Studies exist that show imagery that bores into people's basest parts (sex, violence, humor) is the easiest way to keep people interested in an otherwise boring topic. Lots of presenters use this technique to engage and keep attendees attention. I know because I've used it myself. And it's really our most slovenly kind of laziness as presenters at work. Let me explain how I've come around to this conclusion.
At RailsConf last year, Joel Spolsky did one of the morning keynotes. As his first slide, he showed a glamor shot of Angelina Jolie and said (I'm paraphrasing) "I always show this as my first slide because I always get better evaluation scores on my keynotes when I do." His next slide showed Brad Pitt, with his shirt open, and Joel added "And, just to be demographically fair, I show this one next." Joel was plugging into 2 techniques for capturing attention: sex and humor. And it works on some level. The crowd (mostly) loved it. In his keynote, it was basically gratuitous: he never used it for anything other than pure pandering. But I'm always on the prowl for effective presentation tricks, so I borrowed Joel's trick, but with a twist.
In my Ceremony & Essence keynote, which I gave at a hand-full of Ruby events last year, I had a similar picture of Angelina and Brad at the start, using it to get a laugh right out of the gate. In a keynote, if you can get people laughing early, they loosen up more and are more likely to laugh more and emote more back to the presenter. However, my use wasn't merely gratuitous. I used other images of Angelina (and Brad) throughout the talk as an anchor point, serving two purposes. First, because everyone laughs up front, seeing a similar image reminds them of that, making it more likely they'll laugh again. The other purpose was to pull the narrative along. Bringing up a topic early in a presentation, then allowing people to forget it, then bringing it back at an unexpected time is one of my favorite techniques in presentations. It allows attendees to make connections between disparate things that have more impact when you "force" them to make the connection themselves, rather than beating them over the head with it. For example, I brought Angelina up again when talking about demand for developers outstripping the supply, showing a publicity photo of her in the movie Hackers. This is a not so subtle anchor point that hopefully makes people realize that one of the reasons that the developer demand outstrips supply is the paucity of female developers, which hopefully makes people ponder that a bit. I use Angelina (and, to a lesser extent, Brad) throughout the talk as those kind of anchor points. Now, realize, these images are in no way pornographic. They are just publicity photos of famous actors. However, I was sensitive to the fact that some women might find this unsettling, so I made a deal with myself: if anyone every complains about those images, I'll remove them (and restructure the talk) with no questions asked.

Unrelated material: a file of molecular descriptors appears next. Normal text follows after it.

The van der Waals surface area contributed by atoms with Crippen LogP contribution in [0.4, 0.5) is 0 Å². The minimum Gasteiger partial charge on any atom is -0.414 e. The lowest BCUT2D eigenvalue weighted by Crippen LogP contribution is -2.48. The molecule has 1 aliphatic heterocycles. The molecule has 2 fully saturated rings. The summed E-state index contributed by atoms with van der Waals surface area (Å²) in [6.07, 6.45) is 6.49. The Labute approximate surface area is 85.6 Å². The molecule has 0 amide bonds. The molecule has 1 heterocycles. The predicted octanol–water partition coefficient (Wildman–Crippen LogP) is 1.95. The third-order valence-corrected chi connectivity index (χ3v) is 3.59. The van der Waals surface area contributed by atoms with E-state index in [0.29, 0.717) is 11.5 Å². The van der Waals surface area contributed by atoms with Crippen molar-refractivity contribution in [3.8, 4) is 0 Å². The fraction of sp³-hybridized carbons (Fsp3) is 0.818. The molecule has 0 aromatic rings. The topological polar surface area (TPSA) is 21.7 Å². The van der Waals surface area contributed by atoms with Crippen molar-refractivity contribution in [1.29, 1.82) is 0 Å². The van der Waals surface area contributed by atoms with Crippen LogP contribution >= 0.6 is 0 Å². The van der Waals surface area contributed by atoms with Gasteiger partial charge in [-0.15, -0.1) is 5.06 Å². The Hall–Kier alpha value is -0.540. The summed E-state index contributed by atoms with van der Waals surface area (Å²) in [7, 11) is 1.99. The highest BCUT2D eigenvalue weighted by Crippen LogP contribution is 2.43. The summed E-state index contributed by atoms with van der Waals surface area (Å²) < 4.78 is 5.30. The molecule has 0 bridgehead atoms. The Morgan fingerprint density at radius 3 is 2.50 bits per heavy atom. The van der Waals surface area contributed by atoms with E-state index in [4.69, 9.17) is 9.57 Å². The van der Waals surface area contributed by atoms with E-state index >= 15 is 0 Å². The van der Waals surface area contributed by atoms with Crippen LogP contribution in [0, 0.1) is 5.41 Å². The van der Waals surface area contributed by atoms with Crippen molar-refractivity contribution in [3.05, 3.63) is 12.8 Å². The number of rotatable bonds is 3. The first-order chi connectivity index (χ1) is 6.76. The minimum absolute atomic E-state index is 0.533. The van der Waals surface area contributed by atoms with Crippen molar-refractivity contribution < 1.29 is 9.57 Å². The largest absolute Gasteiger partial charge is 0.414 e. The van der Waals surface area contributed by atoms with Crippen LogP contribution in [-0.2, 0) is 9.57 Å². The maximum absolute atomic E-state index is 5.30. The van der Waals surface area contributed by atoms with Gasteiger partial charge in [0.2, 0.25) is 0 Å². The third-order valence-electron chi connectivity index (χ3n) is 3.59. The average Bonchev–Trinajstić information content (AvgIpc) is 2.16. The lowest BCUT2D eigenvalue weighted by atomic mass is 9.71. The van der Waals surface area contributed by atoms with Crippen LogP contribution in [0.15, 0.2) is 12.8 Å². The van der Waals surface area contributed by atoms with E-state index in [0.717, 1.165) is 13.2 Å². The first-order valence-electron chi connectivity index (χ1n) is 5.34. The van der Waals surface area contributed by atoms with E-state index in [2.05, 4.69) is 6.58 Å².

That happened earlier this year. One attendee at a keynote wrote me a very nice note afterwards telling me that she wasn't comfortable with the imagery of Angelina in the talk (and that the presence of Brad didn't help). That was my cue to stop using that imagery and find other anchor points to make my points. Her email made me realize the pervasiveness and toxicity of this kind of imagery, and that, while convenient, it was ultimately just laziness on my part. Why do you think that so much entertainment falls back on sex and violence to keep people interested in otherwise pretty dull drivel? Watching a show like The West Wing), which doesn't traffic in that kind of stuff, shows that quality writing doesn't have to fall back on gratuitously titillating material. Ultimately, using sexually provocative material in a technical presentation is just lazy -- when we do it we're not spending the time to come up with really compelling metaphors to represent something, relying instead on the basest of currency. Presenters, myself included, need to do better.
Lots of people who aren't affected by this will say that this is a tempest in teapot, and that the offended parties are over reacting. Insidious misogyny is like lazy racism: people who engage in it hide behind a casual facade of "Oh, really, that was offensive"? Yes, by the way, it was.
Let me re-iterate a point: this isn't about Rails or the Rails Community (I still haven't gotten my official code ring and Certificate of Membership for this "community", by the way). On average, presenters at Ruby and Rails conferences put a lot of effort into creating compelling presentations, paying attention to metaphor, presentation style, compelling imagery, etc. The conferences where I attend the most talks are Ruby/Rails and the Tri-Fork conferences (JAOO and QCon. Kudos to presenters that care about creating compelling presentations. Only sometimes pushing the envelope on what's edgy entertainment crosses a line, which is what happened in this case. It could happen at any technical conference where the presenters are pushing hard on the creative aspect of technical presentations.
I strive not to be lazy when I put together presentations, to find compelling metaphors that don't inadvertently offend entire groups of people. I think it is an important maturity step for engineering and software communities to vote with their feet: outrage only goes so far, but notifying those who lazily offend effectively sends the message that it's not OK.